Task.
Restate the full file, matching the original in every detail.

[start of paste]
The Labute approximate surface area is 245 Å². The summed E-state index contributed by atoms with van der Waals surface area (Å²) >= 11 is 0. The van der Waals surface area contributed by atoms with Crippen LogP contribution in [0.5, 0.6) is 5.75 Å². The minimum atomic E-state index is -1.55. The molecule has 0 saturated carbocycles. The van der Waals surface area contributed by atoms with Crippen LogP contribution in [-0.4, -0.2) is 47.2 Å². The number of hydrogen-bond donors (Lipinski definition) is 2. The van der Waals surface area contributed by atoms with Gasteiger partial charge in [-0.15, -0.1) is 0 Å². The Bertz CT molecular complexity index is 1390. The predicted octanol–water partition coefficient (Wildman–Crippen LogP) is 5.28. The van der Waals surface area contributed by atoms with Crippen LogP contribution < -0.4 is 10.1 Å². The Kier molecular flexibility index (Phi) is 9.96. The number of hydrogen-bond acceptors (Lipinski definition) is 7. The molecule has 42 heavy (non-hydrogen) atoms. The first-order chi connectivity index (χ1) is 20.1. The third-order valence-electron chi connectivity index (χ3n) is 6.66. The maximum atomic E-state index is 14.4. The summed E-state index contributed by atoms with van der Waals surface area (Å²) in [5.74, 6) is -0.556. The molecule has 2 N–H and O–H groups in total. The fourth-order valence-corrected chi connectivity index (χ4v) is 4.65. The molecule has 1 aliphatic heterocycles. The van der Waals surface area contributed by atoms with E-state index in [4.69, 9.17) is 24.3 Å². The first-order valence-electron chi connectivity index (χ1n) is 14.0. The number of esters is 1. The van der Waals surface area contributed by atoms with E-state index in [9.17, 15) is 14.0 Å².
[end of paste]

The Labute approximate surface area is 245 Å². The summed E-state index contributed by atoms with van der Waals surface area (Å²) >= 11 is 0. The van der Waals surface area contributed by atoms with Crippen LogP contribution in [0.5, 0.6) is 5.75 Å². The minimum atomic E-state index is -1.55. The molecule has 0 saturated carbocycles. The van der Waals surface area contributed by atoms with Crippen LogP contribution in [-0.4, -0.2) is 47.2 Å². The number of hydrogen-bond donors (Lipinski definition) is 2. The van der Waals surface area contributed by atoms with Gasteiger partial charge in [-0.15, -0.1) is 0 Å². The Bertz CT molecular complexity index is 1390. The predicted octanol–water partition coefficient (Wildman–Crippen LogP) is 5.28. The van der Waals surface area contributed by atoms with Crippen LogP contribution < -0.4 is 10.1 Å². The Kier molecular flexibility index (Phi) is 9.96. The number of hydrogen-bond acceptors (Lipinski definition) is 7. The molecule has 42 heavy (non-hydrogen) atoms. The first-order chi connectivity index (χ1) is 20.1. The third-order valence-electron chi connectivity index (χ3n) is 6.66. The maximum atomic E-state index is 14.4. The summed E-state index contributed by atoms with van der Waals surface area (Å²) in [5.74, 6) is -0.556. The molecule has 2 N–H and O–H groups in total. The fourth-order valence-corrected chi connectivity index (χ4v) is 4.65. The molecule has 1 aliphatic heterocycles. The van der Waals surface area contributed by atoms with E-state index in [4.69, 9.17) is 24.3 Å². The first-order valence-electron chi connectivity index (χ1n) is 14.0. The number of esters is 1. The van der Waals surface area contributed by atoms with E-state index in [9.17, 15) is 14.0 Å².